With just a lick of paint and a little inspiration you can give any piece of furniture a new look and fall in love with it all over again. Read on for our expert advice on prepping your surfaces, picking your paints, decorating the finished piece, and more.
How to prepare your furniture for painting
As the old saying goes, failing to prepare is preparing to fail – and the best way to guarantee a great end result when painting a piece of furniture is to appropriately prep your surfaces. Set the piece down and take a good look at it. What is it made from? Is it already painted or varnished? Does it need any repairs? Address these issues now to save yourself a headache later on.
Do you need to sandpaper furniture before painting?
If your project is made of wood it’s always best to start by sanding it all over, especially if it already has an old coating of paint or varnish. Many modern furniture paints boast of being ready-to-apply over previously treated surfaces, but you’ll still get the best results from stripping the item back to bare wood. To save time (and splinters), use an electric sander to strip off the old paint, starting with a coarser grit (around 80 works well) and finishing with a finer one, such as 150.
Once the old coating has been removed and the surface of the wood feels smooth, give the project a wipe down with a clean, lint-free cloth. As well as removing the old paint, the act of sanding will key the surface of the wood, making it easier for new colours to stick.
Should you prime the furniture before painting?
Next you’ll need to prime your project. Not only does applying a layer of primer give the furniture a smooth, even surface but it makes it easier for paint to adhere to it, and lessens the chances of it peeling away.
Find a primer that not only works well with the type of paint you’re going to be using but also the material your project is made from – whether you’re working with wood, metal, plastic or ceramic, there’s a primer out there specifically made for you.
Use a mini foam roller to apply two coats of primer all over the project (or use a spray primer, if you’d prefer), then leave to dry. Once it’s completely set, rub the surface lightly with a fine 220-grit sanding block, then give it another wipe down to remove any residue.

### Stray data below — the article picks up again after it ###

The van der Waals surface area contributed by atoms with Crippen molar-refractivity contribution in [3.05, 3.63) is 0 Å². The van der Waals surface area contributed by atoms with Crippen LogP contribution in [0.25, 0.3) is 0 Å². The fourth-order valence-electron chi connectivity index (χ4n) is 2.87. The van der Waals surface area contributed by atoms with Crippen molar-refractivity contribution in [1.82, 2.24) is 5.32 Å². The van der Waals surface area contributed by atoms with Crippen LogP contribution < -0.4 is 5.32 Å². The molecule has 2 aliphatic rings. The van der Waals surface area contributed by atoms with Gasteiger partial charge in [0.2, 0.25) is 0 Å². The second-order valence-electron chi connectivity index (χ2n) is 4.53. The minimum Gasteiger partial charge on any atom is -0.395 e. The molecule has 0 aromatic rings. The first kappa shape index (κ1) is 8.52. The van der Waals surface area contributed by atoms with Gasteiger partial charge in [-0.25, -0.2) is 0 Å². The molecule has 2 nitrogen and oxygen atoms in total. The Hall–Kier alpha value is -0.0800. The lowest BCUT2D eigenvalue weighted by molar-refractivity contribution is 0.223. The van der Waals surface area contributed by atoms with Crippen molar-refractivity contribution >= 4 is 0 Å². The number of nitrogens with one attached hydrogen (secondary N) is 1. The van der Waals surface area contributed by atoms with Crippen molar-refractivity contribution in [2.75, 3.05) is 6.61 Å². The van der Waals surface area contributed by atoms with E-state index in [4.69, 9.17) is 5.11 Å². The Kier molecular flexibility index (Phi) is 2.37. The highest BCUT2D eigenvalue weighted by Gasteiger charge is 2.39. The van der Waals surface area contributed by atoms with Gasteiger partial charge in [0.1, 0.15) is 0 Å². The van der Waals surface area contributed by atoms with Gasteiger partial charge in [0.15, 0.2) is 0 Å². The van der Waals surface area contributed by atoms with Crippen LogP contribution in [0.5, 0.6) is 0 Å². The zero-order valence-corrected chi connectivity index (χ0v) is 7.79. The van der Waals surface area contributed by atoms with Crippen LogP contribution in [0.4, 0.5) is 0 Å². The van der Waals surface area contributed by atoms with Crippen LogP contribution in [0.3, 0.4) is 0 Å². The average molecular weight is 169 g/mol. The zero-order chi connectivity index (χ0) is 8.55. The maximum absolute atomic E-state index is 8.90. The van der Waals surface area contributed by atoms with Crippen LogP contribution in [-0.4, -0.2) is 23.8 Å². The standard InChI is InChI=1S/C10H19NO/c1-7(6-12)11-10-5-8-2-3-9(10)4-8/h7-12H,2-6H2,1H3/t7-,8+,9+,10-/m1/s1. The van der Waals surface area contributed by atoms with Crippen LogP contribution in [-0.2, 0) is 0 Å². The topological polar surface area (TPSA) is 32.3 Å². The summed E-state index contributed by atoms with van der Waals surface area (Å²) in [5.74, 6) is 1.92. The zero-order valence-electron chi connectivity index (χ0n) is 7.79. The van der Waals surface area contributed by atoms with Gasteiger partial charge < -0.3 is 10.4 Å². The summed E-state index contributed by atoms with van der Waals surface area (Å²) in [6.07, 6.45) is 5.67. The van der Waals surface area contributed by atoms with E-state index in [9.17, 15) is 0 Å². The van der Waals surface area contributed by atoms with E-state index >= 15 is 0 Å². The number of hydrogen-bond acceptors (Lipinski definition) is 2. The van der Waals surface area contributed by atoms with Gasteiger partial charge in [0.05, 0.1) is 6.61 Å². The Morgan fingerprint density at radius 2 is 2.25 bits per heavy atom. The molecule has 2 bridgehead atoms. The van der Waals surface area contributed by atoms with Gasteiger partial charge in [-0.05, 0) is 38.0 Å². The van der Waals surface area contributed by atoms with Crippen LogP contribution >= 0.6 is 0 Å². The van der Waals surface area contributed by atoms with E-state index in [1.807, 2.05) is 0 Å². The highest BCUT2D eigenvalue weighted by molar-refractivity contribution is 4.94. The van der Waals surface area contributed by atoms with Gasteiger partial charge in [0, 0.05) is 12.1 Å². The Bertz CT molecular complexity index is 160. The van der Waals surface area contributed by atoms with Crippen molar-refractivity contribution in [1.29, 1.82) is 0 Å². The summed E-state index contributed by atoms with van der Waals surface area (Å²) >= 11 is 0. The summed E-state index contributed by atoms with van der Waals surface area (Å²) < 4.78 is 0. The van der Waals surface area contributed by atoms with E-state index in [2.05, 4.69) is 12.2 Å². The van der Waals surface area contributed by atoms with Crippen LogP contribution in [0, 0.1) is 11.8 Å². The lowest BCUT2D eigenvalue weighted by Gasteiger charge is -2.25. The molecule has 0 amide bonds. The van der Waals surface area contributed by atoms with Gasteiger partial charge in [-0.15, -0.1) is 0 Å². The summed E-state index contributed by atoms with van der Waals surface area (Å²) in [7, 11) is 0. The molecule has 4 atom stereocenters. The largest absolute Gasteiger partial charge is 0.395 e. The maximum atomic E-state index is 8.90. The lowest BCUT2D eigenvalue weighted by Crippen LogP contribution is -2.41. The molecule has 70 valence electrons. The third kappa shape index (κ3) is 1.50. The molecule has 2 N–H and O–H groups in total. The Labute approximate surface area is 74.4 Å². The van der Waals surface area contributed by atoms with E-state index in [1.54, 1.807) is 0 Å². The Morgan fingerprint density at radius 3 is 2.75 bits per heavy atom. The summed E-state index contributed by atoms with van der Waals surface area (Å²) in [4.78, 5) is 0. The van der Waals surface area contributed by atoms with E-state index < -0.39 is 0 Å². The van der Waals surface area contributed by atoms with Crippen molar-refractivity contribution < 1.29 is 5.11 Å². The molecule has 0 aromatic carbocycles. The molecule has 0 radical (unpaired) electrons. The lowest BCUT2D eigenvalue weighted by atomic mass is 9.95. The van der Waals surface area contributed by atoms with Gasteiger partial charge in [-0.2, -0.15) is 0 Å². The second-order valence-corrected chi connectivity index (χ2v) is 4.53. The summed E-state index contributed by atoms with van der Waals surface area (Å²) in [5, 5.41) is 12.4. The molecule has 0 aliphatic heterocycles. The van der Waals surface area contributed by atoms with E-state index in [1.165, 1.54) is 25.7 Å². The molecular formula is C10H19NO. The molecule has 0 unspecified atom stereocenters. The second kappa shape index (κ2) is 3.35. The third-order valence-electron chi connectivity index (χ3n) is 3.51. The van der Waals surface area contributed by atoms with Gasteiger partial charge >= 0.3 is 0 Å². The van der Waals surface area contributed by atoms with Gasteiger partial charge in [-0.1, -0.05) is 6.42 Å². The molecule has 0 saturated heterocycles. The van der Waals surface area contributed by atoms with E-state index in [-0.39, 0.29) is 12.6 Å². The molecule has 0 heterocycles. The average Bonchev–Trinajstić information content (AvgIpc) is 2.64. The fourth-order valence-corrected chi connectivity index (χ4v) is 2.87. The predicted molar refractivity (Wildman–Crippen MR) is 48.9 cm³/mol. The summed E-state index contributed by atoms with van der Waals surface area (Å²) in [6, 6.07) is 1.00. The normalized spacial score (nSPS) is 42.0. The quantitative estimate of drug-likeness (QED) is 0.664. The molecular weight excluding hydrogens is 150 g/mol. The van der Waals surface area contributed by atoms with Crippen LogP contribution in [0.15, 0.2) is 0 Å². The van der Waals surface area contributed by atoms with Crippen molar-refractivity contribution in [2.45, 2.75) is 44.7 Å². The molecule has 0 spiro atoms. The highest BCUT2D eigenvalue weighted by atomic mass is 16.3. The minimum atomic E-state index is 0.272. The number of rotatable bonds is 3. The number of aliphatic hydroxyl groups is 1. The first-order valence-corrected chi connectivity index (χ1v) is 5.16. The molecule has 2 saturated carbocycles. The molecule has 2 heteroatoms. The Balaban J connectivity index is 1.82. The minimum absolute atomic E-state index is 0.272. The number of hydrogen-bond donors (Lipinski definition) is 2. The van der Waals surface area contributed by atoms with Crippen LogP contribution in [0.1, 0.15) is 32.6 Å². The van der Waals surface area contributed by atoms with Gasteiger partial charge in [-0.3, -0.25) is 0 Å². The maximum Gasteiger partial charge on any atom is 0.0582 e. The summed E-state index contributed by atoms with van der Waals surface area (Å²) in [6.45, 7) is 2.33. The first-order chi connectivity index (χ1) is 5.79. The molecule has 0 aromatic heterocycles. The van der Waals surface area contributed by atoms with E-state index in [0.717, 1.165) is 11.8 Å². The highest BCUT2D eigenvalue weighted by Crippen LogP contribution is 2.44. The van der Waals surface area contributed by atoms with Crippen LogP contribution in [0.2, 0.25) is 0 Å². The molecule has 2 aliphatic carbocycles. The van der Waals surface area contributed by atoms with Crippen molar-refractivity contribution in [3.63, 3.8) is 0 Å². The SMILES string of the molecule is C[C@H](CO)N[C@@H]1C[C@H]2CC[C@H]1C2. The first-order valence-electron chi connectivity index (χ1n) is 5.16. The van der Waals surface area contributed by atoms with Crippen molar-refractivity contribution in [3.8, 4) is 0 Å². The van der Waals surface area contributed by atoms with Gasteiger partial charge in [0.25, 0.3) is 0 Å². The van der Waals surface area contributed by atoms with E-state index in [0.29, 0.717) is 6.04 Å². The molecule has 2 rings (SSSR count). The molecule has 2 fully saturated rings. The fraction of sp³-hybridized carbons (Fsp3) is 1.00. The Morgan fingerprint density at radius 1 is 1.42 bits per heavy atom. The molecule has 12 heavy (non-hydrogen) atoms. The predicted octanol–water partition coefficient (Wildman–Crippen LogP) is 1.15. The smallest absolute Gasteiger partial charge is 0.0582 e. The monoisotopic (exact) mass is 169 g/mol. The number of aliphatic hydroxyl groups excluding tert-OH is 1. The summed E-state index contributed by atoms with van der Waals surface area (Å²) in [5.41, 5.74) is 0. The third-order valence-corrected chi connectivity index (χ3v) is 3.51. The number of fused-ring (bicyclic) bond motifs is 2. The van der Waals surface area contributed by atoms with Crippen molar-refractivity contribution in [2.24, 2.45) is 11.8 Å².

What is the best kind of paint to use on furniture?
With your project prepped and ready to go, it’s time to start painting. With so many different options available, picking the perfect paint can be tricky. Here’s a few popular options to consider:
Chalk Paint: Made famous by interiors guru Annie Sloan, chalk paint has exploded in popularity over the last few years, and for good reason. The matt-finish paint is easy to use and available in a huge range of colours. Chalk paint is water-based and can be easily mixed, and can even be diluted to create sheer colour washes. Once dry, chalk paint should be sealed with a wax or lacquer to keep it safe from wear and tear.
Acrylic Paint: Also water-based and available in a wide array of colours and finishes, acrylic paint (such as Rust-Oleum’s Painter’s Touch) is another hugely popular option amongst upcyclers. It can be applied to a variety of surfaces and is often available in miniature tins, making it perfect for smaller projects. It can be applied both with a brush and as a spray and is self-levelling.
Oil Paint: Perhaps the most durable of all furniture paints, oil-based colours (such as Dulux’s Non-Drip Gloss) are also the most difficult to work with. Clean-up can be tricky (you’ll need mineral spirits or turpentine on hand) and it can be very thick, leading to unsightly drips. It also takes much longer to dry than water-based paint and has a strong odour. However, the sticky, thick nature of the paint means that it adheres well to almost any surface, lasts for a long time and can withstand knocks and scrapes well.